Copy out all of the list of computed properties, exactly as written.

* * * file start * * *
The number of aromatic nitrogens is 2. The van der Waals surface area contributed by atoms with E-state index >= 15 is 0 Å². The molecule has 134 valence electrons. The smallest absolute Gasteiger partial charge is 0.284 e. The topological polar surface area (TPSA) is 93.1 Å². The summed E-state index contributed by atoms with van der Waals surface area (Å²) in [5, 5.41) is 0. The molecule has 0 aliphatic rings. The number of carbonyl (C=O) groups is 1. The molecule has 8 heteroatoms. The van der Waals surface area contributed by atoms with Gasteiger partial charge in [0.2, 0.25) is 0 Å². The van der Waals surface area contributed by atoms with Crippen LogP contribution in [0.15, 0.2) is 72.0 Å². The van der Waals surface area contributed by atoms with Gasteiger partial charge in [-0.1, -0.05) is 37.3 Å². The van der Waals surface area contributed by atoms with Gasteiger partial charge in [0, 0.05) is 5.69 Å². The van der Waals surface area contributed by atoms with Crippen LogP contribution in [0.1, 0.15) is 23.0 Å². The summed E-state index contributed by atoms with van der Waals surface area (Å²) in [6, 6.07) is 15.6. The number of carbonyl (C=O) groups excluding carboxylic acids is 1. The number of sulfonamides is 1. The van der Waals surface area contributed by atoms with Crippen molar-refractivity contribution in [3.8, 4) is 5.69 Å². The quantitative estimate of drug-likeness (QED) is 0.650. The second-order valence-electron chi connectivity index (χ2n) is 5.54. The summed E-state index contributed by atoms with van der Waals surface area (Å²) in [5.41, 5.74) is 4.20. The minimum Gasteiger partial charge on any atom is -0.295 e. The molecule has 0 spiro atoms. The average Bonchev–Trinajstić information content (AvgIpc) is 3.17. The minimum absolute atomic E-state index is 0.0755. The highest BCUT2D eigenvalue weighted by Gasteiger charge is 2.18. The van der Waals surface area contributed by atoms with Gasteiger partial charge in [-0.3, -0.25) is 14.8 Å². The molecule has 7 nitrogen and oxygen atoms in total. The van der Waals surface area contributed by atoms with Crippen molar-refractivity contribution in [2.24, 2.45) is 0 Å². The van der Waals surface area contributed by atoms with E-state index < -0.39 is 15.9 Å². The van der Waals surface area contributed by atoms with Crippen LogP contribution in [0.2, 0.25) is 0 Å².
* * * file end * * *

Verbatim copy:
The number of aromatic nitrogens is 2. The van der Waals surface area contributed by atoms with E-state index >= 15 is 0 Å². The molecule has 134 valence electrons. The smallest absolute Gasteiger partial charge is 0.284 e. The topological polar surface area (TPSA) is 93.1 Å². The summed E-state index contributed by atoms with van der Waals surface area (Å²) in [5, 5.41) is 0. The molecule has 0 aliphatic rings. The number of carbonyl (C=O) groups is 1. The molecule has 8 heteroatoms. The van der Waals surface area contributed by atoms with Gasteiger partial charge in [0.2, 0.25) is 0 Å². The van der Waals surface area contributed by atoms with Crippen LogP contribution in [0.15, 0.2) is 72.0 Å². The van der Waals surface area contributed by atoms with Gasteiger partial charge in [-0.1, -0.05) is 37.3 Å². The van der Waals surface area contributed by atoms with Gasteiger partial charge in [0, 0.05) is 5.69 Å². The van der Waals surface area contributed by atoms with Crippen LogP contribution in [0.1, 0.15) is 23.0 Å². The summed E-state index contributed by atoms with van der Waals surface area (Å²) in [6, 6.07) is 15.6. The number of carbonyl (C=O) groups excluding carboxylic acids is 1. The number of sulfonamides is 1. The van der Waals surface area contributed by atoms with Crippen molar-refractivity contribution in [3.8, 4) is 5.69 Å². The quantitative estimate of drug-likeness (QED) is 0.650. The second-order valence-electron chi connectivity index (χ2n) is 5.54. The summed E-state index contributed by atoms with van der Waals surface area (Å²) in [5.41, 5.74) is 4.20. The minimum Gasteiger partial charge on any atom is -0.295 e. The molecule has 0 spiro atoms. The average Bonchev–Trinajstić information content (AvgIpc) is 3.17. The minimum absolute atomic E-state index is 0.0755. The highest BCUT2D eigenvalue weighted by Gasteiger charge is 2.18. The van der Waals surface area contributed by atoms with Gasteiger partial charge in [-0.3, -0.25) is 14.8 Å². The molecule has 7 nitrogen and oxygen atoms in total. The van der Waals surface area contributed by atoms with Crippen molar-refractivity contribution in [2.24, 2.45) is 0 Å². The van der Waals surface area contributed by atoms with E-state index < -0.39 is 15.9 Å². The van der Waals surface area contributed by atoms with Crippen LogP contribution in [0.2, 0.25) is 0 Å².